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  • Writer's pictureNat Harrison

ADHD Procrastination; How To Boost Productivity


October was ADHD Awareness Month and I made this the topic of my social media to help increase the wider understanding of ADHD; what it is, how it can present, the impact it can have and my own personal experience as an ADHDer. In this article, I wanted to address something that affects the majority of ADHDers particularly in the workplace - procrastination.


I’m sure most of you know what procrastination is, but if you don’t, it means delaying or postponing certain tasks, whether they are important or not. So why is this such a common symptom of ADHD?


Why does this happen? - Executive Functioning explained!

ADHD is a cognitive disorder that is closely linked to our Executive Functions and the way they work. Executive functions as I mentioned on one of my Instagram posts are the maestros of the brain. Each function controls different emotions and reactions to certain tasks and situations - see image for a breakdown of the 8 executive functions. For someone who is neurotypical - they will all work together to help organise and manage day to day tasks, responses and reactions, which isn’t true for ADHDers.



ADHD is described by Psychologist and ADHD specialist Thomas E. Brown, as a developmental impairment of the executive functions. Which means we often struggle with things like:

  • Organisation & time management

  • Adapting to change

  • Task Initiation & planning

  • Retaining information

  • Emotional regulation & self awareness

ADHDers don’t procrastinate because we are lazy (if anything we are the opposite with many people identifying with the feeling of “being driven by a motor” or disorganised, or even stressed out. We procrastinate because we’re unable to effectively regulate our own emotions. .


So how can we regulate ourselves and keep procrastination at bay?
  1. Spend 10 minutes alone, with yourself in a quiet place in the morning, when you have just woken up. Connect to your body and ask it how it’s feeling.

  2. Journal for 15 mins or 3 A4 pages and get rid of all the gunk that is sitting around in your brain and upsetting you or distracting you and making you ruminate.

  3. Listen to meditation tracks or practice breathwork (remember I love 4-7-8 breathing) to calm your nervous system and start the day off the right way.

  4. Know what dysregulation feels like - it can be anxiety, agitation , racing thoughts, pit of the stomach feeling, rushing, busyness - recognise this feeling in yourself.

  5. Check in with yourself hourly and rate how dysregulated you feel out of 10…. see if there is a pattern or triggers that you can identify.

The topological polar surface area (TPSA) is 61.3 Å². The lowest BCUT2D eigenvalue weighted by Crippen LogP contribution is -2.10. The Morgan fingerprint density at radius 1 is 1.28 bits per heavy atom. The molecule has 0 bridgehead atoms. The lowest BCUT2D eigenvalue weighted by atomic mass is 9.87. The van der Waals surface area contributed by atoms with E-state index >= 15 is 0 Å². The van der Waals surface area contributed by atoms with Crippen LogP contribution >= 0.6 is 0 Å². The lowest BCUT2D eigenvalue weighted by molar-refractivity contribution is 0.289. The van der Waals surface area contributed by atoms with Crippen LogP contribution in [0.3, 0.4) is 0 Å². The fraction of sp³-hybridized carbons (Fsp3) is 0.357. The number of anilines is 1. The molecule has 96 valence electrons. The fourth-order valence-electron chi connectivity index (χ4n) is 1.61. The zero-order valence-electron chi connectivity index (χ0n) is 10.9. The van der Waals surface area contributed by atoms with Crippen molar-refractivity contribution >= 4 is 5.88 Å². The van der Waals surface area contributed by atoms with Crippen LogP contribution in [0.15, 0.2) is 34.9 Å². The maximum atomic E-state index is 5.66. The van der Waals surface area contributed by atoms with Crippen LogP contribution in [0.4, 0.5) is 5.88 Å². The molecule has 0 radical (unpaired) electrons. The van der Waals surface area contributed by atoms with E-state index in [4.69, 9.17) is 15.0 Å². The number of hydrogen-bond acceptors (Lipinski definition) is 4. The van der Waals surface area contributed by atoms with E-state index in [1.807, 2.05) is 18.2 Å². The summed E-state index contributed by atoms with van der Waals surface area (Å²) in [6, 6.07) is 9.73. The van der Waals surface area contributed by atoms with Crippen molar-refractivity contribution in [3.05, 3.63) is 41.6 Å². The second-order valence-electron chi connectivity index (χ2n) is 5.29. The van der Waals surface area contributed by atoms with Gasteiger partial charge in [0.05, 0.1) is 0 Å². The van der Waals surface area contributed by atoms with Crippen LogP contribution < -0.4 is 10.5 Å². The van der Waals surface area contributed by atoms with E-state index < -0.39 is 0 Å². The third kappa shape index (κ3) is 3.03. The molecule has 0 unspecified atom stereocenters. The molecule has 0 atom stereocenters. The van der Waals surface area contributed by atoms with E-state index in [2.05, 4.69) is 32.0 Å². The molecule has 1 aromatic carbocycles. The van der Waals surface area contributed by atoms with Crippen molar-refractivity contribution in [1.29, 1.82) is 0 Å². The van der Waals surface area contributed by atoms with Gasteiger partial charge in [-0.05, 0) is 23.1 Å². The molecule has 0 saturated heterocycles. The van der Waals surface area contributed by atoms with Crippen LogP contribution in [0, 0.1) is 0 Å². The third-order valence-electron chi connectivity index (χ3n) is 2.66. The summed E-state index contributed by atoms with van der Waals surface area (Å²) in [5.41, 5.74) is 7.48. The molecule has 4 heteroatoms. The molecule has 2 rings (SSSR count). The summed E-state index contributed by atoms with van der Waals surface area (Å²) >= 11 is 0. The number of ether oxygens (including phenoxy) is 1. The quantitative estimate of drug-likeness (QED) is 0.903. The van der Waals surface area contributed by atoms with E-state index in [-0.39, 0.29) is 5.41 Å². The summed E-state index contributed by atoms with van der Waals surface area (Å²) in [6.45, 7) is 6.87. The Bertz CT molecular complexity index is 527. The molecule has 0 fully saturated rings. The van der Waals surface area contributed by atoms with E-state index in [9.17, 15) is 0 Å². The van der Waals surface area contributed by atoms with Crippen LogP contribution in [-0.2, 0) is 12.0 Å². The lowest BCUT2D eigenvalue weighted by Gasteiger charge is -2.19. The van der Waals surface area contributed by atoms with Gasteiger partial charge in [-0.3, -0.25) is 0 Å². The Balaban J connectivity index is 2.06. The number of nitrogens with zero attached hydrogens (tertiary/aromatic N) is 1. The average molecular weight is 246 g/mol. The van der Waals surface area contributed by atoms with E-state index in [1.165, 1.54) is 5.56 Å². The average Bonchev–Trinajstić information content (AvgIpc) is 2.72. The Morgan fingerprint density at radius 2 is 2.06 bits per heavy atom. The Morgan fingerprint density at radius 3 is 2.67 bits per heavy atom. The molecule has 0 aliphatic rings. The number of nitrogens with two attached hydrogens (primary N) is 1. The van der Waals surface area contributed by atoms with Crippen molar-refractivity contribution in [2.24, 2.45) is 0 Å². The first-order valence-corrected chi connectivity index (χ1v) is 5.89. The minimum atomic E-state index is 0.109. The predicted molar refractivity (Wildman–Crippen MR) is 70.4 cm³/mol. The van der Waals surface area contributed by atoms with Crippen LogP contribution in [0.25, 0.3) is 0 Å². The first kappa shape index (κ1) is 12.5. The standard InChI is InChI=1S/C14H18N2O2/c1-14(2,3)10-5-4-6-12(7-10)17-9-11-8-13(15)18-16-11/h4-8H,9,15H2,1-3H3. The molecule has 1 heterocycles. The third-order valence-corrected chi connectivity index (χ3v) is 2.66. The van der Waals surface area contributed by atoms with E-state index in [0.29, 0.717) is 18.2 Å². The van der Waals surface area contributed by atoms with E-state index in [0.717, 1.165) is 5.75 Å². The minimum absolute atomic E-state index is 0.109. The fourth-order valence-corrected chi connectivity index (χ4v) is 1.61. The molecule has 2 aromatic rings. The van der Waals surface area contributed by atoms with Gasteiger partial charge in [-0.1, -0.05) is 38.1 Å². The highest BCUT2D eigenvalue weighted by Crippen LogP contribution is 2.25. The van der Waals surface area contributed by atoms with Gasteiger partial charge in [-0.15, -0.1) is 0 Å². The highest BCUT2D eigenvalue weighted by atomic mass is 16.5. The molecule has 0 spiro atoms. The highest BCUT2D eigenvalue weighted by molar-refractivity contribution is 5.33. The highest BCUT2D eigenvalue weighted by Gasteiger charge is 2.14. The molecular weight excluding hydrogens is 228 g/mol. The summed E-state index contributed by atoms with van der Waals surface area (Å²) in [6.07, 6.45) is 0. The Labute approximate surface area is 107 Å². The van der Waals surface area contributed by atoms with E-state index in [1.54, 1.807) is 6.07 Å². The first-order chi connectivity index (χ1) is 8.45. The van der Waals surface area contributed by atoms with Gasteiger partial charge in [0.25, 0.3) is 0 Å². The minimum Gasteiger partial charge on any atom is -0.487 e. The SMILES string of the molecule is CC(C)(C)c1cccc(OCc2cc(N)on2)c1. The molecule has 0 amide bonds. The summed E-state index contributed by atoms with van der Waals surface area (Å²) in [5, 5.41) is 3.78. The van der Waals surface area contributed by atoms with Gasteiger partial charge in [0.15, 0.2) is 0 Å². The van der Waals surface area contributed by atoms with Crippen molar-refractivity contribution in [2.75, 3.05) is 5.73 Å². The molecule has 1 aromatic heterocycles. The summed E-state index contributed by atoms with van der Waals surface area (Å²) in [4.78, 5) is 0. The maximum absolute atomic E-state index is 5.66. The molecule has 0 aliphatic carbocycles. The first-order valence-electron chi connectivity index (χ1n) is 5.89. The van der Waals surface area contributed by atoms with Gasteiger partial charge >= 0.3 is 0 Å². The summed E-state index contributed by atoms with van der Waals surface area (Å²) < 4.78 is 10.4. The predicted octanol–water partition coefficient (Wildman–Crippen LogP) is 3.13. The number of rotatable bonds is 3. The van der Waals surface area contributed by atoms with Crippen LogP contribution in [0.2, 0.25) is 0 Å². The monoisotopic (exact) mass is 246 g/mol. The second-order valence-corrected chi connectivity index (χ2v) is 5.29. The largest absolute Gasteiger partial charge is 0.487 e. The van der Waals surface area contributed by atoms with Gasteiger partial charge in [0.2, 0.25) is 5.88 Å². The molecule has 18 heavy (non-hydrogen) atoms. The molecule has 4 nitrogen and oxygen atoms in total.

6. Prepare yourself for better regulation - catch yourself before you start getting more dysregulated and take some time to calm yourself and regroup before plugging away with your day or work.

Incorporating time management strategies into your work day

Being more regulated helps to be able to put into place time management strategies and stay on point and on focus with tasks. Here’s some ways we can address procrastination and boost our overall productivity, and with patience and time, create habits and routines for ourselves, so here are some things I have done myself to increase my own productivity.

  • Set alarms and times to get specific tasks done.

  • Have multiple ways of managing and recording to-do lists to help keep focused.

  • Plan your day in 10 minute increments or us the Pomodoro Technique.

  • Utilise body doubling or an accountability partner - having someone by your side can improve. productivity and help you stay on track.

  • Make changes to workspace & environment and have a specific place to get your work head on

  • Do something you enjoy before and after the task.

  • Give yourself something to look forward to like a reward once you get the job done.

To sum it all up...

Finding ways to beat procrastination as an ADHDer and increase productivity, in the beginning, will be trial and error, it’s about finding ways to manage your workload and daily tasks in a way that works for you, so that you can use them effectively and speak to your employers if necessary about how they can support you while doing so.

Neurotypical people benefit massively from trying ADHD regulations strategies too so why not give them a go…


If you would like some support in creating a system that works for you and implementation, then feel free to reach out by booking a free consultation with me to talk about how we can work together moving forward.



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